Coach Andy Kennedy’s voice may have risen early in the game between the University of Alabama at Birmingham (UAB) and Mississippi Valley State University (MVSU) back in December 2021. But despite Coach Kennedy’s frustration with his team’s slow start, he still gave off an encouraging attitude.
Coach Kennedy is tall with a youthful look and a commanding presence. His baggy pants and loose UAB shirt do not hide his athletic build, and he strides the sidelines, expecting to win every game. True, most coaches may approach games with a winning outlook, but Kennedy’s eyes tell you that he more than expects. He believes—way beyond the recruiting and practice plans, the stats and records—and far beyond his breast bone.
The University of Alabama at Birmingham was favored to win against unranked Mississippi Valley State, but the game began unexpectedly. MVSU and UAB were neck and neck, and Coach Kennedy shouted at his players to get it together.
“That’s just sports,” Coach Kennedy said after the game, which UAB ultimately won, 100 to 58. “MVSU players were ready, and we were not. We made the necessary adjustments and ended up winning big. That’s what matters.”
Kennedy became head coach at UAB in March 2020. He had played at UAB from 1988 to 1991 and was the second-leading scorer in program history.
Returning to UAB was gratifying and meaningful to Kennedy, “On behalf of my wife, Kimber, and our two daughters, I am blessed to be able to return to my alma mater, in a city that I love, to lead this storied basketball program,” Kennedy had said in a letter posted on the UAB Athletics website.
An official introductory statement from UAB welcoming Kennedy back home had stated, “Remember this day, Birmingham. When we look back a few years from now, Kennedy to UAB might be the moment a university system started to truly heal and win back some respect.”
Kennedy holds multiple school records from his playing days at UAB. In just three seasons, he scored 1,787 points—the second most in school history. He holds the school record for career 3-point field goals made (318). He was also a two-time SEC (Southeastern Conference, a network of athletic teams from southeastern state colleges) Coach of the Year and the winningest coach in the University of Mississippi (where he was previously basketball coach) history.
Kennedy has fond memories of his alma mater: “I played guard under coach Gene Bartow, who is considered the founding father of UAB athletics. We were known for academic excellence, but coach Bartow got us recognized in the sports world.”
Bartow had led UAB to seven straight NCAA (National Collegiate Athletic Association) Tournaments, including advancements to the Sweet Sixteen in 1981 and the Elite Eight in 1982. Coach Kennedy followed suit. In his first season at his alma mater, Kennedy recorded 22 victories, the most for a coach at a new program in 2020 to 2021. Also, the UAB Blazers had 13 Conference USA wins, the most in the league.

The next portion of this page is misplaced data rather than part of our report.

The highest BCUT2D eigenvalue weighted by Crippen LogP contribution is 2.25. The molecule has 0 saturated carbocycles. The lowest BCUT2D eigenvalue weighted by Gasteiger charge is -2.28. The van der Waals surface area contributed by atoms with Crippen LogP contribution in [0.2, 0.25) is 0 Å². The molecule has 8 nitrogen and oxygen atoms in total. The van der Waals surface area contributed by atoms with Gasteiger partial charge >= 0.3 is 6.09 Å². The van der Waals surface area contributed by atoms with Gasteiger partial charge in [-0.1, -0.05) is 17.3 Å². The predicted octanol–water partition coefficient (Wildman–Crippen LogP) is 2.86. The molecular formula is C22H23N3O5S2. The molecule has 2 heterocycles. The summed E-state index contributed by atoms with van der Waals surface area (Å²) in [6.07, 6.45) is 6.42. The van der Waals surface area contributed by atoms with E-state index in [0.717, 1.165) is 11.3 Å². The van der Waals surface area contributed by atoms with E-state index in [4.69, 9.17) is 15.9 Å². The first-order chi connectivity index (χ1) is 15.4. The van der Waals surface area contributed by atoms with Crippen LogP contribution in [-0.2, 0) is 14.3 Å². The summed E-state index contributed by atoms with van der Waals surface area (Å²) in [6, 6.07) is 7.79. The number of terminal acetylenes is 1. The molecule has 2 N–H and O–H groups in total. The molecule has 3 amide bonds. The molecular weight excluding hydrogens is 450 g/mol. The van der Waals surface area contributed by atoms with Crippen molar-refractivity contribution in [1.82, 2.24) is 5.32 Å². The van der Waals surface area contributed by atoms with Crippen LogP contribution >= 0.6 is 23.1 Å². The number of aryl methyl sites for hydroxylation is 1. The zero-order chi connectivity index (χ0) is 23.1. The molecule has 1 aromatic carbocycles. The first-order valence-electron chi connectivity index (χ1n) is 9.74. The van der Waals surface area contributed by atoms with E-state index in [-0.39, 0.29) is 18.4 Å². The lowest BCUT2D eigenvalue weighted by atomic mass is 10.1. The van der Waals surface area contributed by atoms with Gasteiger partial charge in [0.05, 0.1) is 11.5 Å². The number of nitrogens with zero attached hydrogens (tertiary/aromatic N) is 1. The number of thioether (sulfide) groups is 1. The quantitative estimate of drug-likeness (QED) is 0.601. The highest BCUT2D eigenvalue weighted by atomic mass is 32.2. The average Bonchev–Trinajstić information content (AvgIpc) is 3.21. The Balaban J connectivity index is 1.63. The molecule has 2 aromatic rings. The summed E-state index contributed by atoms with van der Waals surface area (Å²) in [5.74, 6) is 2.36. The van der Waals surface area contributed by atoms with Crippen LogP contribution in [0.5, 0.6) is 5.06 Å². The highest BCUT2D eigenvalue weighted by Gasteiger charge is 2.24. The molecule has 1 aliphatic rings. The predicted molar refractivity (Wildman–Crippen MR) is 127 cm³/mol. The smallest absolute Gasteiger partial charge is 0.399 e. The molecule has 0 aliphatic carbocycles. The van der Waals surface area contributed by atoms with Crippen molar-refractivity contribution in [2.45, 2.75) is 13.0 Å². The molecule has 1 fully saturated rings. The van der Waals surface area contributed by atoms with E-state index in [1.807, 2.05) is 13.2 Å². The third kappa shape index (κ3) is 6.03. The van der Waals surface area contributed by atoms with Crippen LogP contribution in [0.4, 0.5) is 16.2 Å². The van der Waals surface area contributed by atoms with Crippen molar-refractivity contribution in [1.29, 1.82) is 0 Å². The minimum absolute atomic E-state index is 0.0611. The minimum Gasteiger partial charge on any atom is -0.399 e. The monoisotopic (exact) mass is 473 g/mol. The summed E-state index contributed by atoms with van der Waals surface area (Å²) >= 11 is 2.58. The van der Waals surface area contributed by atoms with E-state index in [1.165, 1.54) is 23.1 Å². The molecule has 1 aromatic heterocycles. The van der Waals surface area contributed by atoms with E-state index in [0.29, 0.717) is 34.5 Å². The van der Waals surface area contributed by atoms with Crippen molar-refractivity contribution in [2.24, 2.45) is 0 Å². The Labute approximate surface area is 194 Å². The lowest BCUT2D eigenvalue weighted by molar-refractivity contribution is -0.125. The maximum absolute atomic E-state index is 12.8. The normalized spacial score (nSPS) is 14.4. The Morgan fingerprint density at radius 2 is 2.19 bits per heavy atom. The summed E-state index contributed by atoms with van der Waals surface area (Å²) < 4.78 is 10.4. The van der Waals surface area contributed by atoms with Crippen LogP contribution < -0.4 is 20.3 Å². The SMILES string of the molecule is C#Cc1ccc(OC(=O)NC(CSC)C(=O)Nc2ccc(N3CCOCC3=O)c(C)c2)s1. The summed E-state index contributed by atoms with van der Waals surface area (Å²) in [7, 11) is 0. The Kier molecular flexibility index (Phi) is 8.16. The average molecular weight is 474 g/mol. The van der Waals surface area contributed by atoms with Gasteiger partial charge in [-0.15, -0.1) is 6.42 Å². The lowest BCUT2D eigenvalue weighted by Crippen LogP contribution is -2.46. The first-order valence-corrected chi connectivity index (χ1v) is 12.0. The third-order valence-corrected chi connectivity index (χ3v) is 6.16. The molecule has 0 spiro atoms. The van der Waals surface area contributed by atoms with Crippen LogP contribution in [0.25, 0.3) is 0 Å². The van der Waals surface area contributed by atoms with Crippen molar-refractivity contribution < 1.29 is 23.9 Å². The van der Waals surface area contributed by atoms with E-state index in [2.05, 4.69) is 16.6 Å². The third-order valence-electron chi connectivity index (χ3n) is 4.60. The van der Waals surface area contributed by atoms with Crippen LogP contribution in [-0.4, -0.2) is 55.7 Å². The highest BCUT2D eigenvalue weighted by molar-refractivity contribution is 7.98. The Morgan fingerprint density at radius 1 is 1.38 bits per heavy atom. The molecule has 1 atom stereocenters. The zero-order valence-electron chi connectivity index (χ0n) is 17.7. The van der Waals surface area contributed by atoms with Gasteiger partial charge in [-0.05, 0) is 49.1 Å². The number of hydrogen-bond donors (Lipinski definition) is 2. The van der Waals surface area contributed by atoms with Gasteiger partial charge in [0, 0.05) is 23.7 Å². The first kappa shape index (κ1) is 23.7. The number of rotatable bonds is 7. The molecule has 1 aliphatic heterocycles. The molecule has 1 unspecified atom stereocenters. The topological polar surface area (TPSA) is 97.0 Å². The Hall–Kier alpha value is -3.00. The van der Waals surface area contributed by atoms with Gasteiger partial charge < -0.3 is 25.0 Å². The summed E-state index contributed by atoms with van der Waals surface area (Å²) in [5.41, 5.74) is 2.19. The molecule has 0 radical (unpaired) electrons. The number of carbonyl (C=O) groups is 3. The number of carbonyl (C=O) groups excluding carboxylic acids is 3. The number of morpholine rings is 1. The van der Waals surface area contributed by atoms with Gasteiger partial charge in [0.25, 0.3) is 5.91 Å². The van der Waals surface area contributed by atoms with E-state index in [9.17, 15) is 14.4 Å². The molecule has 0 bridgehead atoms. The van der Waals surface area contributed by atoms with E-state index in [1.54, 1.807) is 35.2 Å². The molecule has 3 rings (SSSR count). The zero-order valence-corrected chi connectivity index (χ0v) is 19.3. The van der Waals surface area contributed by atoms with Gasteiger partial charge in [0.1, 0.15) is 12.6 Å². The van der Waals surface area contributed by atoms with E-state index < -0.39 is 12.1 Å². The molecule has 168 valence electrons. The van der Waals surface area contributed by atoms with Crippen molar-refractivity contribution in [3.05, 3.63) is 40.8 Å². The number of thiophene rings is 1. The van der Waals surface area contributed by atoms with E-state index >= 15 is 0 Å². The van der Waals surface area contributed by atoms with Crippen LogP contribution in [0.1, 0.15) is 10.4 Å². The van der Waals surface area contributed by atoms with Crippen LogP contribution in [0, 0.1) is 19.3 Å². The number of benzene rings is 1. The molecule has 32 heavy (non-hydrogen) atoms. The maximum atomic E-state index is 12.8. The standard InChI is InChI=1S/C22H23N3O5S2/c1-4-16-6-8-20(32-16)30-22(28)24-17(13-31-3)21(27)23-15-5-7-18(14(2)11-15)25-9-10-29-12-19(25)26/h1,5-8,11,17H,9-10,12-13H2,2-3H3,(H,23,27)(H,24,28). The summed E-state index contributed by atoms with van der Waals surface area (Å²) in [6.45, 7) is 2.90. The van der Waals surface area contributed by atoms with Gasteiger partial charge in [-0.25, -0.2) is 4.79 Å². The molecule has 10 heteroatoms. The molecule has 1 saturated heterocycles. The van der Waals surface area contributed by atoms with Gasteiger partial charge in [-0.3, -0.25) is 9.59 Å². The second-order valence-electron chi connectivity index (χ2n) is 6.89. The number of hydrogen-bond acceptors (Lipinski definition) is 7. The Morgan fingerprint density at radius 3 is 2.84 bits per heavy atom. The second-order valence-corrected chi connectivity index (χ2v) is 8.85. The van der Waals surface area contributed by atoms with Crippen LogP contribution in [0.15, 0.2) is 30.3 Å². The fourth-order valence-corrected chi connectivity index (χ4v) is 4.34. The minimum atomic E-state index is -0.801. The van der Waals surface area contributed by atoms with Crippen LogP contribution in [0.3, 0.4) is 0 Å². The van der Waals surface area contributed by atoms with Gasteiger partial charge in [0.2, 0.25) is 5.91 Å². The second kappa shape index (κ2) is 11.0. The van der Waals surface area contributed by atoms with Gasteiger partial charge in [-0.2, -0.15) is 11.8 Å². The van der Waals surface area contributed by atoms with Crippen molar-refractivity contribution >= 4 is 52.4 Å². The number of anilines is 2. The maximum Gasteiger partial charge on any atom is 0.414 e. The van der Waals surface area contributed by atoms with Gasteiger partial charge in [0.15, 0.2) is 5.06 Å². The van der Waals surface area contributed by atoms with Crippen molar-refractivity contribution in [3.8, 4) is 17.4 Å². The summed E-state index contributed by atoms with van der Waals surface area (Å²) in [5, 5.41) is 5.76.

“My mission here at UAB is to apply the Bartow Standard, which is winning the conference championship and playing in March Madness,” Kennedy said. “It takes a lot of hard work, but we are looking forward to a good year.”
But with the COVID-19 pandemic, multiple challenges face Coach Kennedy and the entire UAB athletics program. Attendance is not what it should be, and many limitations such as social distancing, vaccines, and testing hang on the sidelines.
“We are dealing with unprecedented challenges due to the pandemic, but we are learning to deal with it and will come through. I will say this: The spirit here at UAB is incredible. The players have a positive attitude, and our fans love the program and we love them. We will continue winning, and our loyal fans will continue supporting us. It may look different, but the healthy spirit will always be there,” Kennedy said.
To have a winning season, Kennedy puts much emphasis on a philosophy he learned early in his career: one of gratitude, perseverance, and awareness.
“Sports teaches everyone lessons,” Kennedy said. “The lesson I regard the most is that you must persevere and be resilient to win. You have to hang in there, especially when things are tough. I want my players also to recognize they have the opportunity of a lifetime and the lifetime of an opportunity. I want them to be aware and grateful, and most of all, persevere to win.”
After winning the game against MVSU and shaking hands with their coaching staff, Kennedy headed back to the locker room with his players. A few young boys were waiting nearby. They shouted, “Coach!” with their hands stretched out. He slowed down and gave every one of them a high five. Then, he and one of the players reached the locker room door at the same time. Kennedy tapped him on the back and let him enter first.
This article was originally published in American Essence magazine.